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2/22/2017 1:51 am  #1


Yankees Considering Runs At Ellsbury Garza Drew - RealGM WiretapThe New York Yankees are considering runs at several big name free-agents , including new ones in Jacoby Ellsbury, Matt Garza and Stephen Drew. The Yankees are still aiming to cut their payroll from $230 million to below $189 million, but they have several free agents and retirees of their own that will lower the payroll. As has been previously reported, New York also likes Carlos Beltran, Shin-Soo Choo , Brian McCann and Masahiro Tanaka.锘? At 6:45 a.m. the traffic already is building on the expressways that feed into downtown Chicago. From inside your car, the only real difference between winter and summer at this time of day is that in summer the sun is already up. In the dead of winter, traders only see the sunshine on vacation.

When we drive to work, it's dark; when we're through for the day, it's dark again. But just like the screaming and shoving down in the pits , you get used to it.

I've been trading upstairs and in the pits of Chicago for the last 15 years. Getting up early never bothered me as much as how cold it gets in January -- ungodly cold. But I suppose that's just one more thing that separates the players from the pretenders in this high-stakes game we play.

While I came to Chicago to play football for the Chicago Bears, all I really have to show for that is four pre-season games and a few great friendships. I took my agent's advice and traded a career as a backup football player for a job on the floor of the Chicago Board Options Exchange (CBOE) -- probably the best trade of my career.

While the trading floor immediately was intensely exciting, options trading didn't come easy. My college studies prepared me for a job in advertising or design, not sophisticated financial instruments like options and futures. However, hard work and mentors such as Tom Haugh , general securities principal at PTI Securities & Futures, helped me see the light at the end of the tunnel.

Although I've traded everything from equity and index options to futures and warrants, I've never stopped learning. If you ever think your education is complete, somebody else who's hungrier will figure out a better way and take your edge away.

Morning prep When I get into our offices at 7 a.m., our clerks already have been at work for about an hour. As we trade tens of thousands of options and 1-2 million shares of stock every trading day , it's extremely important to check our options and stock confirmations vs. what our computers say we've traded the pervious day. Mistakes in clearing of either stock or options could cost us thousands of dollars fast, so this trade-checking session is essential for us to start each day with the correct position.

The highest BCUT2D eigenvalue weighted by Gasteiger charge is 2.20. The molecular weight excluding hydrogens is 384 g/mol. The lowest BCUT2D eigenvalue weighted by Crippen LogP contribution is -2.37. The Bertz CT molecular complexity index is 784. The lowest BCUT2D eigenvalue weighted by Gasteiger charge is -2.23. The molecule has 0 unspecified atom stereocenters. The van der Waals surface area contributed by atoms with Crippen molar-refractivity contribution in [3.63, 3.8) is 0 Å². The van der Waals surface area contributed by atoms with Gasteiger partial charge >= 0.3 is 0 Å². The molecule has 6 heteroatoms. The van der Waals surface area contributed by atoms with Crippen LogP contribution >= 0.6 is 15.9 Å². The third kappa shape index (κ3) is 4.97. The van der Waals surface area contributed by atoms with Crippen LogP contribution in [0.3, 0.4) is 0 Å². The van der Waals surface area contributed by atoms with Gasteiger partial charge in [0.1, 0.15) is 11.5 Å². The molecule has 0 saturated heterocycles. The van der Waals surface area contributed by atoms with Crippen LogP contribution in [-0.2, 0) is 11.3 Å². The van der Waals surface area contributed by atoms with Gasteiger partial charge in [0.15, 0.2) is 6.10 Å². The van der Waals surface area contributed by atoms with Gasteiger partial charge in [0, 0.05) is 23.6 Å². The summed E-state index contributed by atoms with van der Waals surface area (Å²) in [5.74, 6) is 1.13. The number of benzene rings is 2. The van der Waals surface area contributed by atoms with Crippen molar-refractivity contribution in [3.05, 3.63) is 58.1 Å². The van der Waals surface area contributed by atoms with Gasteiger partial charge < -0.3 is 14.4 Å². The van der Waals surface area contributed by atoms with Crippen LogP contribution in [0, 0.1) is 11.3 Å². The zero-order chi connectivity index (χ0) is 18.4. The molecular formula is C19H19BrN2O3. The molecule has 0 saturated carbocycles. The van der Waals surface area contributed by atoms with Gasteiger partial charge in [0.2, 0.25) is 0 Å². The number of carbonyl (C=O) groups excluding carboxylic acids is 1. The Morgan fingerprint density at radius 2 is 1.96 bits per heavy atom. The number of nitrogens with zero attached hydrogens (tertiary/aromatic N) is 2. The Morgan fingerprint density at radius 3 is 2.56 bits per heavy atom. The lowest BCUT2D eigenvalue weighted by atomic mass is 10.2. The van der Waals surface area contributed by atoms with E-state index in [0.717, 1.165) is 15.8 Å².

Our main trading room -- the so-called war room -- is an octagon shaped room with 30 running feet of trading desk on the west wall and a 12-foot-by-12-foot conference table in the middle.

The room gets more boisterous and energized with each tick of the clock. Our head of research will hand me the critical overnight news stories that will affect our trading that day. By 7 a.m. he will have run several search programs on a host of computers that incorporate fuzzy and Boolean logic to hunt for key words in news stories that he feels will influence the markets.

The computers assemble and search through news feeds from more than 20 news services such as Dow Jones, Bloomberg and Reuters. These feeds cost us more than $5,000 per month; such is the value of information. However, it's only slightly less important to get that information to our traders as fast as possible. That's why the computers are networked throughout our offices and down to our traders on the floor.

My $1 rule If a story is compelling enough , my next step is to find the average trading range for the stock. If the range between the high and the low is less than $1, I usually take a pass. There simply isn't enough edge for me to jump in and trade when the average daily range of the stock is so small.

Just like most traders, when I have to buy, I pay the offer; when I have to sell, I hit the bid. Therefore , if the stock trades an eighth wide between the bid and the offer, I give away a quarter point to trade in and out. With an average daily range of less than $1, an extraordinary percentage of my trades would have to be right to make any money. Hence, my $1 rule.

Liquidity My next step is to check the average daily volume the stock trades. I can't step in and buy 1,000 shares of some off-the-wall stock without knowing how much trades each day. In some of these stocks , 1,000 shares could represent nearly 20% of the average daily volume. So knowing there usually is enough volume to get in and out without impacting price helps me avoid the dogs.

Timeliness I view the news that is out before the opening in a different way than the news that comes out during the trading day because all option models are forced to make some assumptions as they seek to tell us the correct value of a call or put.

One obvious mistaken assumption is that there is continuous pricing of a given stock or future. Only foreign currencies come close to living up to that presumption. Stocks and most futures have specific trading hours and are closed for several hours of each 24-hour day and over weekends. Therefore, the likelihood of news causing a rapid ascent or descent of a stock or futures contract is greatest before the opening.

CNBC and CNNfn are likely to have many of the 20 different news sources we have, but clearly the more expensive sources have fewer eyes watching for market-moving information and are, thus , all the more valuable. If a story we deem a market-mover comes out on the Dow Jones news wire, for instance, the world will know about it within m.

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